I was particularly intrigued by the presentation by Andy Taylor, Merkle’s associate director of research, about a new(ish) AdWords feature he’s been tinkering around with: Customer Match. I’m sure you were all jumping out of your seats when this came out last year — we definitely were, so naturally we were all very eager to hear his results.
Taylor found that despite Customer Match yielding less than 5 percent of clicks, returns on average double the conversion rate at one-third the cost for Google PLA. Ratios like these never last, so now is a good time to jump into the game if you aren’t already playing. Despite its return, one caveat to Customer Match is that Google experiences a few blips when matching emails with searchers. Match rate of Customer Match varies a lot depending on email provider (with Gmail having a 90 percent match), but also depending on demographics. Younger people frequent Gmail, so if you plan to target that demographic, Customer Match will deliver a more extensive list.
Aside from a small reach, I think that Customer Match is an option that has yet to be explored deeply. I found it especially interesting to hear how to best utilize this type of audience, whether it is for upselling or cross-selling in a separate campaign to test incremental value of remarketing. Taylor mentioned that Customer Match is a small batch that packs a punch. Despite small reach, it is very effective for testing, as one could set up a test and control group in the frame of the Customer Match A/B test, turn off the ads in the test group and keep the ones in the control group running to determine whether remarketing has an impact on the order volume of the users.
Additionally, implementing RLSA and Customer Match can yield substantially higher CR and CTR. From our side at Crealytics, we also dove into this new feature and found that RLSA and Customer Match have proven to drive incremental revenues of 18 percent or more. If you’re interested in fine-tuning your remarketing strategy, we’ve made it easier to assess your status quo with this RLSA benchmark script.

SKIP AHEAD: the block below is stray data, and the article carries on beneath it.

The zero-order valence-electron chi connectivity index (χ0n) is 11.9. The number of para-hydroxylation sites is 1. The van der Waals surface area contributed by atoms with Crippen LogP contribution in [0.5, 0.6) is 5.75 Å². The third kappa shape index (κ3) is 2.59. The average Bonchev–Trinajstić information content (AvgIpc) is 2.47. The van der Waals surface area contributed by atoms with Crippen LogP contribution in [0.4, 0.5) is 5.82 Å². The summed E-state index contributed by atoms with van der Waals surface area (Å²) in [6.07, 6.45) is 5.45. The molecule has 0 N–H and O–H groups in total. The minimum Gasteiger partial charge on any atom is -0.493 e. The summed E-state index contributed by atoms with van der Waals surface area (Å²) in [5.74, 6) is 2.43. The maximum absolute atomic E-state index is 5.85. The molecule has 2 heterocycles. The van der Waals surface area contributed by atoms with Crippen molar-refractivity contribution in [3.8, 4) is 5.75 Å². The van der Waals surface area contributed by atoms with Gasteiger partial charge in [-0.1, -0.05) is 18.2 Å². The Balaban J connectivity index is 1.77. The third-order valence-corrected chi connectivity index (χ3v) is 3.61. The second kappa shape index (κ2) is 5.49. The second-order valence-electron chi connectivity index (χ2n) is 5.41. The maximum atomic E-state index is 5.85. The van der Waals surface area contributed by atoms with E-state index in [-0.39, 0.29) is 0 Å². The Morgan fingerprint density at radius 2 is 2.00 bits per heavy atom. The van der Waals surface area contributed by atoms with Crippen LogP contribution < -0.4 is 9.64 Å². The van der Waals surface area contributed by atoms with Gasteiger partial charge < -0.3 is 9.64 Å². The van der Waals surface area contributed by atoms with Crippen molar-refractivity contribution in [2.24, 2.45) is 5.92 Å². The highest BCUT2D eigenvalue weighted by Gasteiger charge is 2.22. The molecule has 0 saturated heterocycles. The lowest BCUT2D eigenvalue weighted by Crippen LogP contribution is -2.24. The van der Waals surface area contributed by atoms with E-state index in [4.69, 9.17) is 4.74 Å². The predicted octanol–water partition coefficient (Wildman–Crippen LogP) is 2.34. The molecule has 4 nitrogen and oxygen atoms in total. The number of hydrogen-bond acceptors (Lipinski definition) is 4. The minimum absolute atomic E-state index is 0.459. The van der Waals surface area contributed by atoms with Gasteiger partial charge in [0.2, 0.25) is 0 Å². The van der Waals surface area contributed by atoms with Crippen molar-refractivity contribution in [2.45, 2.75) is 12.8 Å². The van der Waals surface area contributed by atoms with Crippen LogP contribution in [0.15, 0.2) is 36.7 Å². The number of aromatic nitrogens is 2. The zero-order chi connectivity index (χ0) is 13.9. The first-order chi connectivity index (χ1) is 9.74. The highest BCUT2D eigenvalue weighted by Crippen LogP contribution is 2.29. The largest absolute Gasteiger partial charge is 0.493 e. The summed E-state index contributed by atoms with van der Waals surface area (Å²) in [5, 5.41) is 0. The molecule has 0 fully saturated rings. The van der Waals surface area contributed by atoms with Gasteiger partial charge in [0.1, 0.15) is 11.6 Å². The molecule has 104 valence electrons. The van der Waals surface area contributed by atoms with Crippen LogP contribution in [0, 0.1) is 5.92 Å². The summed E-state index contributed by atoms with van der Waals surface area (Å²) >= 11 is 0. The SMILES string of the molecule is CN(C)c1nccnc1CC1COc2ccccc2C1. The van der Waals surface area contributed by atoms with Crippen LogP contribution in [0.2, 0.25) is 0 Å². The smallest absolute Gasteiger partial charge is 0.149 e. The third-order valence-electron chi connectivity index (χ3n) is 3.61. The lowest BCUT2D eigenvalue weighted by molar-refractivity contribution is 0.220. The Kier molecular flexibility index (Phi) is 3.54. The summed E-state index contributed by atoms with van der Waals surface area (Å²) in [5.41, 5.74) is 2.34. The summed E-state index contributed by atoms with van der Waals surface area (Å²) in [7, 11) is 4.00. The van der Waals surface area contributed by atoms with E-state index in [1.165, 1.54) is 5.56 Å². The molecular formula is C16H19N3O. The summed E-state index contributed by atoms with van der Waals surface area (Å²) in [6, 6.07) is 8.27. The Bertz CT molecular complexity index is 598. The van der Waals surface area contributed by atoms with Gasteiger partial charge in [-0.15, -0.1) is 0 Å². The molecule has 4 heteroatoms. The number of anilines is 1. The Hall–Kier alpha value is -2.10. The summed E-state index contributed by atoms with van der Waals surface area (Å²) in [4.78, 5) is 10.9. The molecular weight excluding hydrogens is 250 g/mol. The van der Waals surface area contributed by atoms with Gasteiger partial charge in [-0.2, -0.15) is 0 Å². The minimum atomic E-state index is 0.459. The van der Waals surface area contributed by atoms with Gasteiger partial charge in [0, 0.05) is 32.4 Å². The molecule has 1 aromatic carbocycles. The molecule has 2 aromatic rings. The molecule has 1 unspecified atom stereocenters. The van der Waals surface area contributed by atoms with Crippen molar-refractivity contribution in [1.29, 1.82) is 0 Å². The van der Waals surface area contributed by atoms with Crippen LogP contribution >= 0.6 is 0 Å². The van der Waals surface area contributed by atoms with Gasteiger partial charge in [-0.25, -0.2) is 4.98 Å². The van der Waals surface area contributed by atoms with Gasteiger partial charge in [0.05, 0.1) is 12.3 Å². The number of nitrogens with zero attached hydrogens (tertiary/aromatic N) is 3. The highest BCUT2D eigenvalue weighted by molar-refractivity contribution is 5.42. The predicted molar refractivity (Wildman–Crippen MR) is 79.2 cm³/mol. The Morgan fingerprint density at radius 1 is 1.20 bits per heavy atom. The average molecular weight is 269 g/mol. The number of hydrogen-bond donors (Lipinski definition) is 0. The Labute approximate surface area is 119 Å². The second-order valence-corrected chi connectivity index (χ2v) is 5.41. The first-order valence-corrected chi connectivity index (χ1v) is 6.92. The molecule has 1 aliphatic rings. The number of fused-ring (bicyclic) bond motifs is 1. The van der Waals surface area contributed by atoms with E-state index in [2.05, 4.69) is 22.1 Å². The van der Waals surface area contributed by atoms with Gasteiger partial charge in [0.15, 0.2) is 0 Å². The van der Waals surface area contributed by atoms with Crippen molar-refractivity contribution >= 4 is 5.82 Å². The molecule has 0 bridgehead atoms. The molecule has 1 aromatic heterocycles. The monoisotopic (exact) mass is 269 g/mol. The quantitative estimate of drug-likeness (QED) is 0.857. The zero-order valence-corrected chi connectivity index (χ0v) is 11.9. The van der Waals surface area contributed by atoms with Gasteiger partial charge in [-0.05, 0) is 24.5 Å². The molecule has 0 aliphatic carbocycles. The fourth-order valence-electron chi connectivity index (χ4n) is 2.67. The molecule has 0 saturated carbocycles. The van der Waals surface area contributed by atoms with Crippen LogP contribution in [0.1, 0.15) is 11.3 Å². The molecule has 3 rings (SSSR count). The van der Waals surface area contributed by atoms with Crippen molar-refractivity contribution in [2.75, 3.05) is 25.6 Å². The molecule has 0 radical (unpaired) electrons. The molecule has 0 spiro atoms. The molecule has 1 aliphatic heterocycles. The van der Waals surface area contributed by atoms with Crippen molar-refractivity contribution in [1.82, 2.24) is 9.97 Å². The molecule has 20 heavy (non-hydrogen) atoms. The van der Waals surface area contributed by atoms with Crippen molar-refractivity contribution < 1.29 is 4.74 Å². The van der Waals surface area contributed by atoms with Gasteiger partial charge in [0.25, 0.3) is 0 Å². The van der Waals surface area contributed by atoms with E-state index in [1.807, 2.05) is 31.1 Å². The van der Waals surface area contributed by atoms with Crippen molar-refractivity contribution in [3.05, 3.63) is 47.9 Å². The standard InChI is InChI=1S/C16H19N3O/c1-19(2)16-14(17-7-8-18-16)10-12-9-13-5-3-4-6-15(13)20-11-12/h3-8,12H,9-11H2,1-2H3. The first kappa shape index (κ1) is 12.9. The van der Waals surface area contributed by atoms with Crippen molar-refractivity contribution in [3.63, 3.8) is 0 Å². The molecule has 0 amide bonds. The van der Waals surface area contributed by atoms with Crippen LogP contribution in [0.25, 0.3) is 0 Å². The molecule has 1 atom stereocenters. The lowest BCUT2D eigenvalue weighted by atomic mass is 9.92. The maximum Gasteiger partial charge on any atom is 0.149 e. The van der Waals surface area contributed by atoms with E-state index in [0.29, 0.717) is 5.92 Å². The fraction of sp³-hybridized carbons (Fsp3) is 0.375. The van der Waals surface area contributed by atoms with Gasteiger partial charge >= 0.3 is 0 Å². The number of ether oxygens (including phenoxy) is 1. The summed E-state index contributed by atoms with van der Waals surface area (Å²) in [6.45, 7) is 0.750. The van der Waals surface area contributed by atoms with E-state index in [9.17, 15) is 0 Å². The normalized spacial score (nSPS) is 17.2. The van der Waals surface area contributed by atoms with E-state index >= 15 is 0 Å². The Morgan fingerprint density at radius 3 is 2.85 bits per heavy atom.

The final leg of the session was on negative audiences, which are imperative for reaching only the audience that is relevant to your business. Our team enjoyed this presentation by Michelle Morgan, director of client services at Clix Marketing, who stressed that negative audiences are used for two purposes: to exclude unwanted users or to shape audiences and deliver a consistent message to each list.
Unwanted users include those who are already a lead, have poor engagement, are the wrong fit or fit a specific audience pattern. Luckily for you, Morgan paves the way to extract these lists, which can be found on her slides (below).
Regarding audience shaping in Display, Morgan advises to begin with layering, or prioritizing audiences by order of importance, and then to exclude down the hierarchy. Hierarchies can include audience size, highest value targets, sales funnel position or audience targeting strategy.
Ultimately, when using negative audiences to shape an audience, we are fundamentally enabling ourselves to deliver the right message to the right people. By shaping audience and buckling down on the appropriate audience, we can avoid inappropriate messaging, poor efficacy, and of course, wasting ad spend.
Overall, from this session, we got a taste of where audience targeting is heading as more information about users becomes available. This data will ultimately be integrated into new scenarios, such as the algorithmically informed bidding using audience data, or “people-based” data. One thing is sure: Audience targeting is becoming multi-faceted, multi-layered and convoluted, allowing infinite scenarios to cross data sets — and therefore many, many testing opportunities in the near future.
Some opinions expressed in this article may be those of a guest author and not necessarily Search Engine Land. Staff authors are listed here.
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Author: Andreas Reiffen